The iTunes Store provided almost no different functionality than already existed in the marketplace. Prior to launching the store, Apple even had a partnership with MusicMatch for Windows users to purchase songs online. The problem was not the technical solution, but rather the business model. The frustration of users was both the limited selection and the limited use rights on the music and pricing model that was being dictated by the record companies. For example, the existing Pressplay service allowed only 10 single track downloads a month to burn to CD, with only 2 allowed per artist, and cost $15/month. Steve Jobs personally negotiated with the multiple record companies and was successful at creating a new paradigm of offering a large music library with unlimited single track downloads for 99 cents each that had unlimited play rights on the iPod and iTunes. It took only 5 days to sell the first 1M songs.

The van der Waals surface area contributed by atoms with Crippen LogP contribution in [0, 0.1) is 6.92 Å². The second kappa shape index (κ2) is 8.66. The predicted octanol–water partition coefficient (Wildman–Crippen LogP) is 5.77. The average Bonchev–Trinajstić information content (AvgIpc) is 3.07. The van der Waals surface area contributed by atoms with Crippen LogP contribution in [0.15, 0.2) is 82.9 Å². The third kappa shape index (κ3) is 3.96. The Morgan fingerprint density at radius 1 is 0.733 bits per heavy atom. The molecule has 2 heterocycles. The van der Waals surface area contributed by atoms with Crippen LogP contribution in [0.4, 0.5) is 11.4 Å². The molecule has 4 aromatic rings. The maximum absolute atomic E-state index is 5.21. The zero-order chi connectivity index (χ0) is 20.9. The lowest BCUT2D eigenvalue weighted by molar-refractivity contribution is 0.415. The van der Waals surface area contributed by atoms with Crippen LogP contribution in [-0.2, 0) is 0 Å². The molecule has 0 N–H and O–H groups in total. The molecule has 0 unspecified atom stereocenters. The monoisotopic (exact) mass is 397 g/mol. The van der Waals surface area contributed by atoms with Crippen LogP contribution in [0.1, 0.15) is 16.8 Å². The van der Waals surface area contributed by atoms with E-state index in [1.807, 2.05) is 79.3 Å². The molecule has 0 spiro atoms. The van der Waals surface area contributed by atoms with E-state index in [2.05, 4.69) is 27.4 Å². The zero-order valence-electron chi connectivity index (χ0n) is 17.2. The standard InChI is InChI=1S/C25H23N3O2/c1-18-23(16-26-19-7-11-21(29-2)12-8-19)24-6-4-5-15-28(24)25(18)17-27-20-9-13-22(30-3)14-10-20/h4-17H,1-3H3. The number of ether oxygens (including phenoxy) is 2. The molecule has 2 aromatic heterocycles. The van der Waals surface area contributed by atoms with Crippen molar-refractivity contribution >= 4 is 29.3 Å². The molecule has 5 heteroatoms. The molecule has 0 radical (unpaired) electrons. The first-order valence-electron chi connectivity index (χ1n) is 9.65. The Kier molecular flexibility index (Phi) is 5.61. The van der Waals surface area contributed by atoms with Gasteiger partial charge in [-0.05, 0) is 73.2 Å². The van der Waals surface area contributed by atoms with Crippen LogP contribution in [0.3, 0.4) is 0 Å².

The iPhone entered an existing smartphone market that was dominated by Nokia and Blackberry. Apple saw an opportunity to leverage its iPod music capability into the mobile phones, although its first attempt with Motorola, the ROKR, was a failure. Apple assessed that the overall user experience of the phones, including the browsing capabilities, made them frustrating to use. They again jumped an upcoming technology, the touchscreen, as the cornerstone of the device and leveraged their own OS and full HTML browser in the device. It took 74 days to sell the first 1M iPhones.